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Wednesday December 18, 2013 MYT 11:26:13 PM
Wednesday December 18, 2013 MYT 11:27:00 PM
by jan lopatka
PRAGUE (Reuters) - Slovakia's leftist Prime Minister Robert Fico announced on Wednesday he would run in the country's presidential election next year after six years at the helm of the cabinet.
The president is the central European country's head of state but holds less day-to-day executive power than the prime minister. However, it holds considerable prestige and would round off Fico's career after twice being premier.
A Fico victory - which opinion polls see as likely - would force a reshuffle of the cabinet, which should not pose a big problem given his centre-left Smer party holds an absolute majority.
Parliament speaker Pavol Paska and Interior Minister Robert Kalinak are possible successors as party chief and prime minister, but neither of them have the appeal or political drive of Fico, raising questions about the future of the party.
"I am a social democrat. I am offering my candidacy and understand it as a service for Slovakia and its people, aiming to protect its internal stability," Fico, 49, told a meeting of politicians and diplomats.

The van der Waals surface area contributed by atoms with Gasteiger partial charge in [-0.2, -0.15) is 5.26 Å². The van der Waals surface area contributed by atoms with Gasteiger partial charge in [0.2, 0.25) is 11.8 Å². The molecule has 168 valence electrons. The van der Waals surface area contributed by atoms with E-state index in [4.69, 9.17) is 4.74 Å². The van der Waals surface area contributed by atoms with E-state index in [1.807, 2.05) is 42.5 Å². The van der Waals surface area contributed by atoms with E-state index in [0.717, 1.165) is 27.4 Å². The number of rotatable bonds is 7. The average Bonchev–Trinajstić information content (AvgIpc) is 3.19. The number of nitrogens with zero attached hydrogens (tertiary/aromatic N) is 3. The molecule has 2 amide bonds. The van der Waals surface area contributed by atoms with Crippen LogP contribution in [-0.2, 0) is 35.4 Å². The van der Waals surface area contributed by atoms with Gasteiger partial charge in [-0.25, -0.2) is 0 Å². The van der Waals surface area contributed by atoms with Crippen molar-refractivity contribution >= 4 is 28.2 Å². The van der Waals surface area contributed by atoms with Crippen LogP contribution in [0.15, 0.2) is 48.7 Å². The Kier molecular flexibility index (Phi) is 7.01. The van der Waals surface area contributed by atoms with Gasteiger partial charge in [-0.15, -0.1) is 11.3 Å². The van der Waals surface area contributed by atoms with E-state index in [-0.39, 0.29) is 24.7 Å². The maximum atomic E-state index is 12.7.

His election would bring no big changes to Slovakia's policies, which are aimed at luring foreign investors to cut down unemployment while taxing and regulating utilities to keep living costs down.
Fico took the country of 5.4 million into the euro zone in 2009 and has kept budget deficits under control, helping the country sail through the global economic crisis without any major bank failures or financing problems.
Fico is a lawyer who entered politics in 1992 as a parliamentary deputy for a group that was successor to the totalitarian Communist party.
He rose from obscurity in the late 1990s to fill a vacuum on the left, railing against right-wing reforms which sold off state firms, cut welfare and job security and streamlined taxes.
He set up the left-wing Smer and won an election in 2006, becoming prime minister for a four-year term.
Fico, a fitness enthusiast who once outdid an elite army unit in doing push-ups, lost against a centre-right coalition in 2010 but came back to power after the 2012 election when Smer won its absolute majority.
He scored 36.9 percent in an opinion poll by the Focus agency last month, ahead of independent presidential candidate Andrej Kiska with 17.9 percent.
The new president will replace Ivan Gasparovic, who will have completed his second and final five-year term in June.
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